The U.S.’s First Ever Penis Transplants Planned for Wounded Troops

The U.S.’s First Ever Penis Transplants Planned for Wounded Troops

Within the next year, soldiers with gruesome injuries from war will get the opportunity to have an operation never before performed in the United States: a penis transplant.

The surgeons planning the operations, from Johns Hopkins University School of Medicine in Baltimore, say they expect the already-donated organs to work in a matter of months. These transplanted parts will develop urinary functions, sensation and, eventually, the ability to have sex.

From 2001 to 2013, 1,367 men in military service suffered wounds to the genitals in Iraq or Afghanistan, according to the Department of Defense Trauma Registry.

While missing limbs are a known scar of battle, genital damage is a hidden wound thanks to the shame, stigma and embarrassment of losing one’s ‘manhood’.

“These genitourinary injuries are not things we hear about or read about very often,” said Dr. W. P. Andrew Lee, the chairman of plastic and reconstructive surgery at Johns Hopkins.

“I think one would agree it is as devastating as anything that our wounded warriors suffer, for a young man to come home in his early 20s with the pelvic area completely destroyed.”

There’ve only been two documented penis transplants in medical records: a failed attempt in China back in 2006, and a successful one in South Africa last year (he’s even gone on to have a child). The procedure is experimental, but doctors at John Hopkins have the go-ahead to perform 60 transplants. Bleeding, infection and the chance the transplant medicine making the patient susceptible to cancer are the risks attached to these operations.

Patients who’ve had the transplant may still be able to have children, too. The operation is the penis only – no testes – so if a transplant recipient does have a child, it’s genetically their own offspring.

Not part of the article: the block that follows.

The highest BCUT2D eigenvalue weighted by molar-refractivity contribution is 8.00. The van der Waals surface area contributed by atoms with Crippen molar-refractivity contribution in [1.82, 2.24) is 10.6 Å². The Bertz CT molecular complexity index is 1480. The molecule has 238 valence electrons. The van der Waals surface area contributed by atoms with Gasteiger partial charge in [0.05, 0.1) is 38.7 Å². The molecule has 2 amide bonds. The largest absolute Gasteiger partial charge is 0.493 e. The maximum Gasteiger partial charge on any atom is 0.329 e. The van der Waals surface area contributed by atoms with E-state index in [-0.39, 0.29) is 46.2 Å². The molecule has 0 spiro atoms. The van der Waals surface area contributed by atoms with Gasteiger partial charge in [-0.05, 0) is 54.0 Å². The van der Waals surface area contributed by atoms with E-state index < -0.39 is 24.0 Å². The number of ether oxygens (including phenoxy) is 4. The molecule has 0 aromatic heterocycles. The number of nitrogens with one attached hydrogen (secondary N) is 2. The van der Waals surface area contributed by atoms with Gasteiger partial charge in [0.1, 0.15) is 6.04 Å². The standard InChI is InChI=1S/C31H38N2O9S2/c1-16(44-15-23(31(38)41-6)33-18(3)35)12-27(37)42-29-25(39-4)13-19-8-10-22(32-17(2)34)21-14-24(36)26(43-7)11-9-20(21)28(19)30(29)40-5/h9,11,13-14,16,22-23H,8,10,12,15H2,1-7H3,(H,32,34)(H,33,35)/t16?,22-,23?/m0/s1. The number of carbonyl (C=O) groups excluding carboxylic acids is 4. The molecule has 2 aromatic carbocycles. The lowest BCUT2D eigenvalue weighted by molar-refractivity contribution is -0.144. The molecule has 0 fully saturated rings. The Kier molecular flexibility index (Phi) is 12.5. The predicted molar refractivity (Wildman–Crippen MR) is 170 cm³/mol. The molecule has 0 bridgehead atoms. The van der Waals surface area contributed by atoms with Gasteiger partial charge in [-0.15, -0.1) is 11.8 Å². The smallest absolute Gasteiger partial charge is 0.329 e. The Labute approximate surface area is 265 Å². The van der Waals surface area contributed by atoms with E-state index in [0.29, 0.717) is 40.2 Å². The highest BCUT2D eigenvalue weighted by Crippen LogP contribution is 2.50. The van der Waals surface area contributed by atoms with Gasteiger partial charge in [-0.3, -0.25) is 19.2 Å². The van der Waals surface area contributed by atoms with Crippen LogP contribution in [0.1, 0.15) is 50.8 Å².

Sgt. First Class Aaron Causey lost both legs, one testicle and part of the other from a homemade bomb in Afghanistan four years ago. Of his wounds, his testicular damage bothers him the most.

“I don’t care who you are — military, civilian, anything — you have an injury like this, it’s more than just a physical injury,” Sergeant Causey said.

There’s some criticism to the experimental procedure. Some physicians argue this isn’t a life-saving operation, so it’s not as crucial as other problems doctors could be solving.

“If you meet these people, you see how important it is,” argued Dr. Richard J. Redett, director of pediatric plastic and reconstructive surgery at Johns Hopkins. “To be missing the penis and parts of the scrotum is devastating. That part of the body is so strongly associated with your sense of self and identify as a male. These guys have given everything they have.”

The operation will take roughly 12 hours where surgeons will connect two to six nerves, and six or seven veins and arteries, stitching them together under a microscope.

The ultimate goal, besides the psychological benefits, is to restore function, not just appearance.

“They say, ‘I want to feel whole again,’ ” said Dr. Brandacher, one of the surgeons at John Hopkins. “It’s very hard to imagine what it means if you don’t feel whole. There are very subtle things that we take for granted that this transplant is able to give back.”

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